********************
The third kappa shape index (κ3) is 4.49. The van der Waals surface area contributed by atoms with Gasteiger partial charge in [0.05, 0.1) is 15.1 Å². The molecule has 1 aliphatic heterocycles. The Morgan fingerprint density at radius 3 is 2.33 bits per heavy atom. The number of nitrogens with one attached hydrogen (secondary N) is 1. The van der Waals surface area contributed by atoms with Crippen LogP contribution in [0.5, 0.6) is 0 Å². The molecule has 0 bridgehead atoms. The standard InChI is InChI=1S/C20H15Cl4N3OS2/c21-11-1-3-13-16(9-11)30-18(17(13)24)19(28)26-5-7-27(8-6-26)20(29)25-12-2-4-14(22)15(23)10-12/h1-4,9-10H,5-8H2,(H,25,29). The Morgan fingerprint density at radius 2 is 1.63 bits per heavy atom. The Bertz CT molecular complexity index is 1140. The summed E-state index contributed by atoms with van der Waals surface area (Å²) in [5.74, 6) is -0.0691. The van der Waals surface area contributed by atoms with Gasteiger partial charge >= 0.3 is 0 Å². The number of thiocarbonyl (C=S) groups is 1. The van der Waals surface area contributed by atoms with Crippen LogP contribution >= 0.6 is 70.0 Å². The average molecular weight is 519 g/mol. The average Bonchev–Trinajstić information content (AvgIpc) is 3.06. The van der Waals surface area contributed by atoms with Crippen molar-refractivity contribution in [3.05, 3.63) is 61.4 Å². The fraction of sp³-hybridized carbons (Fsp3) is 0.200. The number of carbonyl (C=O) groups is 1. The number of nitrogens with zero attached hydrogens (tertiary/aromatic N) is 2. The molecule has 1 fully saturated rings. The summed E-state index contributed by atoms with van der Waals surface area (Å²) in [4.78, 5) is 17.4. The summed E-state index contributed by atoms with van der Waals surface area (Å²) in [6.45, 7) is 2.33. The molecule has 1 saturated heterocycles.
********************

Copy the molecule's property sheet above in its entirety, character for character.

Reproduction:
The third kappa shape index (κ3) is 4.49. The van der Waals surface area contributed by atoms with Gasteiger partial charge in [0.05, 0.1) is 15.1 Å². The molecule has 1 aliphatic heterocycles. The Morgan fingerprint density at radius 3 is 2.33 bits per heavy atom. The number of nitrogens with one attached hydrogen (secondary N) is 1. The van der Waals surface area contributed by atoms with Crippen LogP contribution in [0.5, 0.6) is 0 Å². The molecule has 0 bridgehead atoms. The standard InChI is InChI=1S/C20H15Cl4N3OS2/c21-11-1-3-13-16(9-11)30-18(17(13)24)19(28)26-5-7-27(8-6-26)20(29)25-12-2-4-14(22)15(23)10-12/h1-4,9-10H,5-8H2,(H,25,29). The Morgan fingerprint density at radius 2 is 1.63 bits per heavy atom. The Bertz CT molecular complexity index is 1140. The summed E-state index contributed by atoms with van der Waals surface area (Å²) in [5.74, 6) is -0.0691. The van der Waals surface area contributed by atoms with Gasteiger partial charge >= 0.3 is 0 Å². The number of thiocarbonyl (C=S) groups is 1. The van der Waals surface area contributed by atoms with Crippen LogP contribution >= 0.6 is 70.0 Å². The average molecular weight is 519 g/mol. The average Bonchev–Trinajstić information content (AvgIpc) is 3.06. The van der Waals surface area contributed by atoms with Crippen molar-refractivity contribution in [3.05, 3.63) is 61.4 Å². The fraction of sp³-hybridized carbons (Fsp3) is 0.200. The number of carbonyl (C=O) groups is 1. The number of nitrogens with zero attached hydrogens (tertiary/aromatic N) is 2. The molecule has 1 fully saturated rings. The summed E-state index contributed by atoms with van der Waals surface area (Å²) in [4.78, 5) is 17.4. The summed E-state index contributed by atoms with van der Waals surface area (Å²) in [6.45, 7) is 2.33. The molecule has 1 saturated heterocycles.